Glossary | Johnstown Garden Centre, Ireland
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Glossary

AERATE: Loosening or puncturing the soil to increase water penetration.

ANNUAL: Plants whose life cycle lasts only one year, from seed to blooms to seed.

BARE ROOT: Plants offered for sale which have had all of the soil removed from their roots.

BEDDING PLANT: Plants (mainly annuals), nursery grown and suitable for growing in beds. Quick, colorful flowers.

BIENNIAL: A plant that usually only lives two years, normally producing flowers and seed the second year.

CONIFER: A cone bearing tree with tiny needlelike leaves.

CORM: A thickened underground stem which produces roots, leaves and flowers during the growing season.

CROWN: The point at which a plants roots and top join. (Usually at soil level)

CULTIVATE: Process of breaking up the soil surface, removing weeds, and preparing for planting.

CUTTINGS: A method of propagation using sections of stems, roots or leaves.

DEADHEADING: The process of pinching or snipping off used or spent blooms to keep the plants well groomed and to prevent them from setting seed. This will promote continued bloom.

DIVIDING: The process of splitting up plants, roots and all that have began to get bound together. This will make several plants from one plant, and usually should be done to mature perennials every 3 to 4 years.

DORMANCY/DORMANT: The yearly cycle in a plants life when growth slows and the plant rests. Fertilizing should be withheld when a plant is in dormancy.

FORCING: The process of hastening a plants growth to maturity or bloom.

HARDY/HARDINESS: The ability of a plant to withstand low temperatures or frost, without artificial protection.

HARDWOOD: The wood of a eudicot or a magnoliid, such as an oak, maple, or magnolia.

HERBACEOUS: Describes a plant with soft rather than woody tissues.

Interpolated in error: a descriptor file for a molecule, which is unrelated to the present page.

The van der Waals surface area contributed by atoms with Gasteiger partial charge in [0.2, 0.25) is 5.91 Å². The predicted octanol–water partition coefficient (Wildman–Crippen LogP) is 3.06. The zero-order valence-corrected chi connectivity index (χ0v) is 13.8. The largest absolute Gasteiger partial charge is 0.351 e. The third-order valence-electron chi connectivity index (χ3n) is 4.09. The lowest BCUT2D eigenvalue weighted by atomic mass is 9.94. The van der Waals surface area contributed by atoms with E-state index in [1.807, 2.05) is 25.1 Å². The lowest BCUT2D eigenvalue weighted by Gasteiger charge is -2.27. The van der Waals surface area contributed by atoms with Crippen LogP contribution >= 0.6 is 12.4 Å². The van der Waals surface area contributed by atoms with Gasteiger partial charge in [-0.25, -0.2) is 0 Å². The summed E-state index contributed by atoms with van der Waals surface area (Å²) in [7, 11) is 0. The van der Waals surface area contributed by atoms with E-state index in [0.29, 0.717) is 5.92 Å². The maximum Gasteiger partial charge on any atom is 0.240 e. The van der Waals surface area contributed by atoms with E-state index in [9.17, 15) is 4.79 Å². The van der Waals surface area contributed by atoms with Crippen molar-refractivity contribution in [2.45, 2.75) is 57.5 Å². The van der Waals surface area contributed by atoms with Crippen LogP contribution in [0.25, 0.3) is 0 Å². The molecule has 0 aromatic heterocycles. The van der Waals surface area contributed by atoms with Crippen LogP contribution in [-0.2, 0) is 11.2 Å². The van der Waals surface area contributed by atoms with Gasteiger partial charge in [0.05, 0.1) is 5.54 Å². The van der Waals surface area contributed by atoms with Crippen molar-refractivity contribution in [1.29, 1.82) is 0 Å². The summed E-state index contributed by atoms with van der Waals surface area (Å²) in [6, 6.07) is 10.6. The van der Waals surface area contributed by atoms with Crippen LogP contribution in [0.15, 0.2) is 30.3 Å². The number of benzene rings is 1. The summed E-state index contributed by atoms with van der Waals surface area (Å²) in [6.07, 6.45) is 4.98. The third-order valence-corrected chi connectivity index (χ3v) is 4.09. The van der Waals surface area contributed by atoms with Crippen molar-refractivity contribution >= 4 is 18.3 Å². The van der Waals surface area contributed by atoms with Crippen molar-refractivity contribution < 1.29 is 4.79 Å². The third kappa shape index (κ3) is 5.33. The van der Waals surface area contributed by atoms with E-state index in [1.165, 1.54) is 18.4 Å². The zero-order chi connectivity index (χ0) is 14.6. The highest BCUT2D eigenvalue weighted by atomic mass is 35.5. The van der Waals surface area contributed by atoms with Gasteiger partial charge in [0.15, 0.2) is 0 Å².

LAYER: A method of propagation, by which a branch of a plant is rooted while still attached to the plant by securing it to the soil with a piece of wire or other means.

LEAF MOULD: Partially decomposed leaf matter, used as a soil amendment.

MULCH: Any loose material placed over the soil to control weeds and conserve soil moisture. Usually this is a coarse organic matter, such as leaves, clippings or bark, but plastic sheeting and other commercial products can also be used.

OVERWINTER:  To remain alive through the winter:

PERENNIAL: A non-woody plant which grows and lives for more than two years. Perennials usually produce one flower crop each year, lasting anywhere from a week to a month or longer.

PEST: Any insect or animal which is detrimental to the health and well being of plants or other animals.

PINCHING BACK: Utilizing the thumb and forefinger to nip back the very tip of a branch or stem. Pinching promotes branching, and a bushier, fuller plant

PRICKING OUT: A technique of moving seedlings from where they germinated and spacing them in pots or trays.

PROPAGATION: Various methods of starting new plants ranging from starting seeds to identical clones created by cuttings or layering.

PRUNE:The cutting and trimming of plants to remove dead or injured wood, or to control and direct the new growth of a plant.

SCARIFY: Scratching or nicking of a seed's shell to facilitate germination.

SOFTWOOD: The wood of a coniferous tree.

STAKING: The practice of driving a stake into the ground next to, and as a support for a plant. When attaching the plant to the stake, be sure that it is tied loosely so it doesn't strangle the stem. When staking a potted plant, the stake should be set into the planter before the plant is added.

TENDER PLANTS: Plants which are unable to endure frost or freezing temperatures.

TUBER: A flat underground stem which stores food and plant energy and from which a plant grows. 

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